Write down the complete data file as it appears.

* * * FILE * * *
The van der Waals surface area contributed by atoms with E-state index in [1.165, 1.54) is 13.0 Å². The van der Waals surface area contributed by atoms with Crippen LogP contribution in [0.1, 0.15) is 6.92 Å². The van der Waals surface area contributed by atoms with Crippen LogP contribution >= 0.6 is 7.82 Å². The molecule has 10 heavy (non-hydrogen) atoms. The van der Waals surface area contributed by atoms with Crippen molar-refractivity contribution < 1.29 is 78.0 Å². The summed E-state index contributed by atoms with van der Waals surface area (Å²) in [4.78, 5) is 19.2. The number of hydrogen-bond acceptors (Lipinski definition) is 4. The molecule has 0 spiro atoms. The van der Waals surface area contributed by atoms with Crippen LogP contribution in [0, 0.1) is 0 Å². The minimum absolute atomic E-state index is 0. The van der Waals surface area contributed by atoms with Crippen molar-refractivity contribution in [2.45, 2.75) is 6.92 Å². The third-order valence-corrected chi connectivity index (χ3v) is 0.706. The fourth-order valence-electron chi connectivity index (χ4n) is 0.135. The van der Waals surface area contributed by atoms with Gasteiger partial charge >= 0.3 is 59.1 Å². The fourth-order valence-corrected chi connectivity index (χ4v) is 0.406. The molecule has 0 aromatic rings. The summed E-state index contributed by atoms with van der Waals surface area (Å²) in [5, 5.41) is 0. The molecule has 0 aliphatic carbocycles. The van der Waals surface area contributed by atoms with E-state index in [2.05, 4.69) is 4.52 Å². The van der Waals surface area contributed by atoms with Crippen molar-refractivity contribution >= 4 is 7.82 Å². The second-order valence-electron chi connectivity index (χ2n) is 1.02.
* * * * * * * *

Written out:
The van der Waals surface area contributed by atoms with E-state index in [1.165, 1.54) is 13.0 Å². The van der Waals surface area contributed by atoms with Crippen LogP contribution in [0.1, 0.15) is 6.92 Å². The van der Waals surface area contributed by atoms with Crippen LogP contribution >= 0.6 is 7.82 Å². The molecule has 10 heavy (non-hydrogen) atoms. The van der Waals surface area contributed by atoms with Crippen molar-refractivity contribution < 1.29 is 78.0 Å². The summed E-state index contributed by atoms with van der Waals surface area (Å²) in [4.78, 5) is 19.2. The number of hydrogen-bond acceptors (Lipinski definition) is 4. The molecule has 0 spiro atoms. The van der Waals surface area contributed by atoms with Crippen LogP contribution in [0, 0.1) is 0 Å². The minimum absolute atomic E-state index is 0. The van der Waals surface area contributed by atoms with Crippen molar-refractivity contribution in [2.45, 2.75) is 6.92 Å². The third-order valence-corrected chi connectivity index (χ3v) is 0.706. The fourth-order valence-electron chi connectivity index (χ4n) is 0.135. The van der Waals surface area contributed by atoms with Gasteiger partial charge >= 0.3 is 59.1 Å². The fourth-order valence-corrected chi connectivity index (χ4v) is 0.406. The molecule has 0 aromatic rings. The summed E-state index contributed by atoms with van der Waals surface area (Å²) in [5, 5.41) is 0. The molecule has 0 aliphatic carbocycles. The van der Waals surface area contributed by atoms with E-state index in [2.05, 4.69) is 4.52 Å². The van der Waals surface area contributed by atoms with Crippen molar-refractivity contribution >= 4 is 7.82 Å². The second-order valence-electron chi connectivity index (χ2n) is 1.02.